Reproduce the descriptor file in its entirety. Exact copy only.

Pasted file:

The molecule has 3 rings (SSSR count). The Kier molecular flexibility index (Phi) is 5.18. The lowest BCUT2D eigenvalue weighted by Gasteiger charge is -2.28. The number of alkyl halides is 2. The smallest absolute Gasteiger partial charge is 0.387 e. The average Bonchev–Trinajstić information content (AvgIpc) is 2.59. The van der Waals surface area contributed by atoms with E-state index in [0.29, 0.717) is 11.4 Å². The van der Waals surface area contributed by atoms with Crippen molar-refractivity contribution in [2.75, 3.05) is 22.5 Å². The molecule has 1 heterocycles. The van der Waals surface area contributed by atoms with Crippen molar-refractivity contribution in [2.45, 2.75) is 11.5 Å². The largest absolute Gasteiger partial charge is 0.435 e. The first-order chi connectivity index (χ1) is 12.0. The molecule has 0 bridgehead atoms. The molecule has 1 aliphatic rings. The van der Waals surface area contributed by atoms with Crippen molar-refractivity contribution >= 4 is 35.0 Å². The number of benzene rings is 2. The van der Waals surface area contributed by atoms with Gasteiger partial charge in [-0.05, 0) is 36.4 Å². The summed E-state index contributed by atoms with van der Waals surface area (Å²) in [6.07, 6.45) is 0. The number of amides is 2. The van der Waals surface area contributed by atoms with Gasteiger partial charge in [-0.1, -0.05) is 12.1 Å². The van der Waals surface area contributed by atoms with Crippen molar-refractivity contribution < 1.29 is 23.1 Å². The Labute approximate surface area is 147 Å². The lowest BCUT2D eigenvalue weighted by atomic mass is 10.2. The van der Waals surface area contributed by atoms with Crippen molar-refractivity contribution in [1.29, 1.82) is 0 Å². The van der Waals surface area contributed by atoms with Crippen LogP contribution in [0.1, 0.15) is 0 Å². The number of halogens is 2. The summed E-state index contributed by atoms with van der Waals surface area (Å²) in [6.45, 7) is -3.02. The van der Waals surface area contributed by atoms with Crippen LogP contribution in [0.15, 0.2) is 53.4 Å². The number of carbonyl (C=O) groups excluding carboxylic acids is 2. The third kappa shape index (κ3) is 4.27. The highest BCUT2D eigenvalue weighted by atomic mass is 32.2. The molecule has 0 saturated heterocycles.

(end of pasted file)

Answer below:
The molecule has 3 rings (SSSR count). The Kier molecular flexibility index (Phi) is 5.18. The lowest BCUT2D eigenvalue weighted by Gasteiger charge is -2.28. The number of alkyl halides is 2. The smallest absolute Gasteiger partial charge is 0.387 e. The average Bonchev–Trinajstić information content (AvgIpc) is 2.59. The van der Waals surface area contributed by atoms with E-state index in [0.29, 0.717) is 11.4 Å². The van der Waals surface area contributed by atoms with Crippen molar-refractivity contribution in [2.75, 3.05) is 22.5 Å². The molecule has 1 heterocycles. The van der Waals surface area contributed by atoms with Crippen molar-refractivity contribution in [2.45, 2.75) is 11.5 Å². The largest absolute Gasteiger partial charge is 0.435 e. The first-order chi connectivity index (χ1) is 12.0. The molecule has 0 bridgehead atoms. The molecule has 1 aliphatic rings. The van der Waals surface area contributed by atoms with Crippen molar-refractivity contribution >= 4 is 35.0 Å². The number of benzene rings is 2. The van der Waals surface area contributed by atoms with Gasteiger partial charge in [-0.05, 0) is 36.4 Å². The summed E-state index contributed by atoms with van der Waals surface area (Å²) in [6.07, 6.45) is 0. The number of amides is 2. The van der Waals surface area contributed by atoms with Gasteiger partial charge in [-0.1, -0.05) is 12.1 Å². The van der Waals surface area contributed by atoms with Crippen molar-refractivity contribution < 1.29 is 23.1 Å². The Labute approximate surface area is 147 Å². The lowest BCUT2D eigenvalue weighted by atomic mass is 10.2. The van der Waals surface area contributed by atoms with Crippen molar-refractivity contribution in [1.29, 1.82) is 0 Å². The van der Waals surface area contributed by atoms with Crippen LogP contribution in [0.1, 0.15) is 0 Å². The number of halogens is 2. The summed E-state index contributed by atoms with van der Waals surface area (Å²) in [6.45, 7) is -3.02. The van der Waals surface area contributed by atoms with Crippen LogP contribution in [0.15, 0.2) is 53.4 Å². The number of carbonyl (C=O) groups excluding carboxylic acids is 2. The third kappa shape index (κ3) is 4.27. The highest BCUT2D eigenvalue weighted by atomic mass is 32.2. The molecule has 0 saturated heterocycles.